I just received the e-mail posted below from a close friend concerning Pricewaterhouse Cooper's (PwC) decision to stay open on MLK day and their “reasons” as to why and below that is the response I gave to my friend. I’d like to open it up to you guys and see where you stand on the matter. Curious about this one.
Hi All -
Please check out this email that my former employer (PwC) sent to its employees regarding MLK Day. It is quite an interesting take on why they feel their employees should work on this day, despite the fact that it is a nationally recognized holiday.
----- Forwarded by H US/ABAS/PwC on 01/18/2008 09:26 AM -----
01/18/2008 09:13 AM
"Reply to All" is Disabled
To: PwC US Staff
Subject: In honor of Dr. Martin Luther King, Jr.
This coming Monday, we commemorate the birthday of Dr. Martin Luther King, Jr., one of the preeminent leaders in the civil rights movement. At the age of 35, Dr. King was the youngest person at that time to receive the Nobel Peace Prize, and he is widely known for his work toward ending racial segregation in public schools and promoting meaningful civil rights legislation, including a law that would prohibit racial discrimination in the workplace.
Dr. King was a remarkable speaker, and his "I Have a Dream" speech is considered one of the most impactful dissertations of all time. But there is another quote he delivered that I think is particularly important for us as a Firm:
"Human progress is neither automatic nor inevitable... Every step toward the goal of justice requires sacrifice, suffering, and struggle; the tireless exertions and passionate concern of dedicated individuals."
Many US companies have decided to give employees the "day off" in commemoration of Dr. King's birthday. But as you read the quote above, you realize that Dr. King believed that the efforts around basic human rights could never take a holiday. As a result, we consider Dr. King's birthday as a "day on;" a day to take action; a day to recognize that progress is not automatic.
Throughout many of our offices this Monday, we will be hosting talented high school students from our local markets. The intent of these gatherings is to introduce these students to the vast array of career opportunities that are available to them, not just in our profession, but in the business world in general. In keeping with Dr. King's passion for equal opportunity, I believe this is a fitting tribute to his work.
I'll leave you with one final quote from Dr. King; "Our lives begin to end the day we become silent about things that matter." Equal rights cannot be taken for granted, either personally or collectively as a Firm. I hope that you will take a moment to reflect on the significance of this holiday and find some way to recommit to the equality and respect for all individuals that Dr. King talked about so many years ago.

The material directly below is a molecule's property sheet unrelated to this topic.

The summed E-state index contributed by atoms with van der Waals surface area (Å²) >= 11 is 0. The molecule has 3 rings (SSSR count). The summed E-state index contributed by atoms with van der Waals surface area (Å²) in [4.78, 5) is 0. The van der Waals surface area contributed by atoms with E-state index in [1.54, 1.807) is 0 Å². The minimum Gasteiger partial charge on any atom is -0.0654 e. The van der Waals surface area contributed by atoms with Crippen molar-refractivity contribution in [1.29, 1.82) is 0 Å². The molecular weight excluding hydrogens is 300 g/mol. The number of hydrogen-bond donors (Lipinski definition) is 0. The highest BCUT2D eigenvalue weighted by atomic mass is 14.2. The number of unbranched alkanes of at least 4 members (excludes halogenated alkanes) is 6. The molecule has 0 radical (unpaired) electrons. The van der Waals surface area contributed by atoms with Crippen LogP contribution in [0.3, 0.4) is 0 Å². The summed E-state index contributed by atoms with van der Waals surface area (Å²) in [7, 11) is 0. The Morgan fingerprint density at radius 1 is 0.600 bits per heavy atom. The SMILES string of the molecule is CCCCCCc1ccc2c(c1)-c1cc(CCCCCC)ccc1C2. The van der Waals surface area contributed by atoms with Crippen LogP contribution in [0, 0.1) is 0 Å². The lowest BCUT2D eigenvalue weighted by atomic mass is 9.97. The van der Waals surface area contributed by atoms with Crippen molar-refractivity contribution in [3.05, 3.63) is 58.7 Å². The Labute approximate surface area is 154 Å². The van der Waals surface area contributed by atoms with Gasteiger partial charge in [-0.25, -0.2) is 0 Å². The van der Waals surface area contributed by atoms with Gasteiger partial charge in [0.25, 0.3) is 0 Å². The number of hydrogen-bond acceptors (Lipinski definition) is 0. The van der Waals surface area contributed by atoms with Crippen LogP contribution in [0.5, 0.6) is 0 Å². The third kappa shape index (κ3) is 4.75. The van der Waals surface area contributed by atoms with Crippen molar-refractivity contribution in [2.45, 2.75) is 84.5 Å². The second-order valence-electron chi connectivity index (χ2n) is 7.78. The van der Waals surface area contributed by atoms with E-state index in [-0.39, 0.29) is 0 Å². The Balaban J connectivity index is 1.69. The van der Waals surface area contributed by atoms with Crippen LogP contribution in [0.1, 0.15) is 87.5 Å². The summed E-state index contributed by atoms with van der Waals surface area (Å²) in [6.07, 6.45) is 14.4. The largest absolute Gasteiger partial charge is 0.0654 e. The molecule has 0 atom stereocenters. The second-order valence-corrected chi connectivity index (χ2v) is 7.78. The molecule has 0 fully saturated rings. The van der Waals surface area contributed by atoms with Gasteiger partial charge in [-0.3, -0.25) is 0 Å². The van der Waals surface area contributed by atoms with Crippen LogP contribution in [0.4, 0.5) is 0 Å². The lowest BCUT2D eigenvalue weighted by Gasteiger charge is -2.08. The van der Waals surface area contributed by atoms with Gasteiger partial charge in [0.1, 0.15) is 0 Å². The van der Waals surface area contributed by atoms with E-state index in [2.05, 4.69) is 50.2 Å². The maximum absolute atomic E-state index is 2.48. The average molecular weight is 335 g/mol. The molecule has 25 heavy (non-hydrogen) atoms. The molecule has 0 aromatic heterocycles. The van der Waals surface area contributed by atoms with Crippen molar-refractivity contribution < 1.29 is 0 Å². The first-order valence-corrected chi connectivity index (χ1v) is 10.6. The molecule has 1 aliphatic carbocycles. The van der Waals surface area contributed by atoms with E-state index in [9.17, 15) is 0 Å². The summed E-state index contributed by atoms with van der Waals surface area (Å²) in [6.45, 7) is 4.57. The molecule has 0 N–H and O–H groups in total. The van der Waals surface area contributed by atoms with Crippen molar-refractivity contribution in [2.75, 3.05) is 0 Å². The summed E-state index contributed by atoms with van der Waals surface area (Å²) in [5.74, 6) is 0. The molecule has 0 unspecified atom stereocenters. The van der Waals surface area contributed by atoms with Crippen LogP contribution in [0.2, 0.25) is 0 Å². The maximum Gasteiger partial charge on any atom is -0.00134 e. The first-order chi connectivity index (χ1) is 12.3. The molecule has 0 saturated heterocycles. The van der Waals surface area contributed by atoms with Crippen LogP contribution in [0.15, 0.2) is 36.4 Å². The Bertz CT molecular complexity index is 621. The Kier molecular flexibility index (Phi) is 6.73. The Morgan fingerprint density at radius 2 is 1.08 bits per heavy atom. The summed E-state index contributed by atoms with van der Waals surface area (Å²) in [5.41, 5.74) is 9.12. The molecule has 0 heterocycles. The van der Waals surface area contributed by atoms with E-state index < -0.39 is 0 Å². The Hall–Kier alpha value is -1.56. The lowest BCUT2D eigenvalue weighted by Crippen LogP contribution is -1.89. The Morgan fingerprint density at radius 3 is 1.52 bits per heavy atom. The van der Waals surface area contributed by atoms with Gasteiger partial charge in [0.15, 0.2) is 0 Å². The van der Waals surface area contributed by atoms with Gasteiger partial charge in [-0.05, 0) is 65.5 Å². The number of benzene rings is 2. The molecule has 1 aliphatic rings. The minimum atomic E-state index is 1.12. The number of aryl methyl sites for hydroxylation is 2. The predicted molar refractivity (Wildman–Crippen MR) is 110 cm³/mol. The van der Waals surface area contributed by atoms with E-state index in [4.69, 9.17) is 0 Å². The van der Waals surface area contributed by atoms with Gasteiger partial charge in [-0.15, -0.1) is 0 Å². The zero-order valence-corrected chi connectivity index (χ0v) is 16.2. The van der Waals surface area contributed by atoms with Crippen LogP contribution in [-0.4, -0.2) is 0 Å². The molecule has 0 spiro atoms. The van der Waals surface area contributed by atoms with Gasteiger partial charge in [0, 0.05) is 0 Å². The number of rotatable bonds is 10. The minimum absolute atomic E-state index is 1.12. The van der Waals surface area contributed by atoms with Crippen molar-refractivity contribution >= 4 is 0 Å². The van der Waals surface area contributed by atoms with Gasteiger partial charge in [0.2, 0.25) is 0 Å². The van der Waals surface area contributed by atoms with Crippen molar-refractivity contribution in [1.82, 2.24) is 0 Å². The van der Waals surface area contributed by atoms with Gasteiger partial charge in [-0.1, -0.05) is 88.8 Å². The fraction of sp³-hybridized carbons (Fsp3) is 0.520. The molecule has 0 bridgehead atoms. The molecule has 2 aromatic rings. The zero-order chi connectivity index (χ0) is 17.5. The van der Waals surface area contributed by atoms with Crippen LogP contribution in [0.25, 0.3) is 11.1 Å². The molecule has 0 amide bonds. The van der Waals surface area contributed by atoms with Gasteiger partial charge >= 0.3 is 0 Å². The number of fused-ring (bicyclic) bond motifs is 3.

I honestly don’t know how I feel about this. If PwC is truly sincere in their outlined motivation and desire to use the holiday as a vehicle of enlightenment and access to children whom might not have had an opportunity normally to visit a top firm and see the possibility of future career opportunities outside of blue-collar aspirations. In its actual work setting, instead of with a representative in your classroom giving a long drawn out speech, with Kings dream of progression for us as a people on all fronts – education, community, and career as the basis, than I believe it to be a good and noble action.
Honestly, how many people do you know who take MLK day as a day of reflection and self-enlightenment? In fact, how many people do you know whom take any holiday with its origins entrenched in the pain and sacrifice of a people for anything other than barbequing, partying, and drinking on a Sunday with no work on Monday? If this was a black firm I Believe, by many including myself, that it would be perceived as great idea that could work to show young children of color reflections of themselves in the work force and I don’t believe there would be any uproar over it.
Now, on the other hand, if this is just a tactic to make an extra buck instead of having to lose a full day worth of labor over “the death of some n&gg&r that deserved to die in the first place” then where are we meeting and how many picket signs do I need to bring? It’s all a matter of perception based on whoever is reading. Unless you know the intent of the author, we all just exist in a state of speculation.